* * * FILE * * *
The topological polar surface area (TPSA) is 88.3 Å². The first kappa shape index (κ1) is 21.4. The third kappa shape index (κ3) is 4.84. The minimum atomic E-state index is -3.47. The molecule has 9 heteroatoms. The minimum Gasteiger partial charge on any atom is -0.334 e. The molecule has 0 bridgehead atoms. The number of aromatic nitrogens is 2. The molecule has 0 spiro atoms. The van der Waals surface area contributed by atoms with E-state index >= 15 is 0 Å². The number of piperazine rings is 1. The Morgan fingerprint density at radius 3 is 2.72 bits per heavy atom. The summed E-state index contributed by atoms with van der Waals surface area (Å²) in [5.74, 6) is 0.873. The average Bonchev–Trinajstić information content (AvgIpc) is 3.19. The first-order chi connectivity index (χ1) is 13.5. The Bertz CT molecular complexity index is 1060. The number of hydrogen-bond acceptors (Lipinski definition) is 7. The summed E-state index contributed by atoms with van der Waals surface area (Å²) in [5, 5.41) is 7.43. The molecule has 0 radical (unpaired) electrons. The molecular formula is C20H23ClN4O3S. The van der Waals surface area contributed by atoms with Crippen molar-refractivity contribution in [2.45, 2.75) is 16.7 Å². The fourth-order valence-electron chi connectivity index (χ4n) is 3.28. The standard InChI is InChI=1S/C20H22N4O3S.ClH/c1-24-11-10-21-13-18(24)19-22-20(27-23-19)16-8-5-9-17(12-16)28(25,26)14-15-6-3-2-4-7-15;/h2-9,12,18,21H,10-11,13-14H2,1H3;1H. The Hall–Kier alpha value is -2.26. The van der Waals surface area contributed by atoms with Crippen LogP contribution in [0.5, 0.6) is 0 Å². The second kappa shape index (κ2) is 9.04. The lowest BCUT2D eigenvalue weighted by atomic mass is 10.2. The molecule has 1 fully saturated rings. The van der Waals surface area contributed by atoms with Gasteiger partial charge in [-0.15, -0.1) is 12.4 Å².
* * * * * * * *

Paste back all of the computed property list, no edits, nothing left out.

The topological polar surface area (TPSA) is 88.3 Å². The first kappa shape index (κ1) is 21.4. The third kappa shape index (κ3) is 4.84. The minimum atomic E-state index is -3.47. The molecule has 9 heteroatoms. The minimum Gasteiger partial charge on any atom is -0.334 e. The molecule has 0 bridgehead atoms. The number of aromatic nitrogens is 2. The molecule has 0 spiro atoms. The van der Waals surface area contributed by atoms with E-state index >= 15 is 0 Å². The number of piperazine rings is 1. The Morgan fingerprint density at radius 3 is 2.72 bits per heavy atom. The summed E-state index contributed by atoms with van der Waals surface area (Å²) in [5.74, 6) is 0.873. The average Bonchev–Trinajstić information content (AvgIpc) is 3.19. The first-order chi connectivity index (χ1) is 13.5. The Bertz CT molecular complexity index is 1060. The number of hydrogen-bond acceptors (Lipinski definition) is 7. The summed E-state index contributed by atoms with van der Waals surface area (Å²) in [5, 5.41) is 7.43. The molecule has 0 radical (unpaired) electrons. The molecular formula is C20H23ClN4O3S. The van der Waals surface area contributed by atoms with Crippen molar-refractivity contribution in [2.45, 2.75) is 16.7 Å². The fourth-order valence-electron chi connectivity index (χ4n) is 3.28. The standard InChI is InChI=1S/C20H22N4O3S.ClH/c1-24-11-10-21-13-18(24)19-22-20(27-23-19)16-8-5-9-17(12-16)28(25,26)14-15-6-3-2-4-7-15;/h2-9,12,18,21H,10-11,13-14H2,1H3;1H. The Hall–Kier alpha value is -2.26. The van der Waals surface area contributed by atoms with Crippen LogP contribution in [0.5, 0.6) is 0 Å². The second kappa shape index (κ2) is 9.04. The lowest BCUT2D eigenvalue weighted by atomic mass is 10.2. The molecule has 1 fully saturated rings. The van der Waals surface area contributed by atoms with Gasteiger partial charge in [-0.15, -0.1) is 12.4 Å².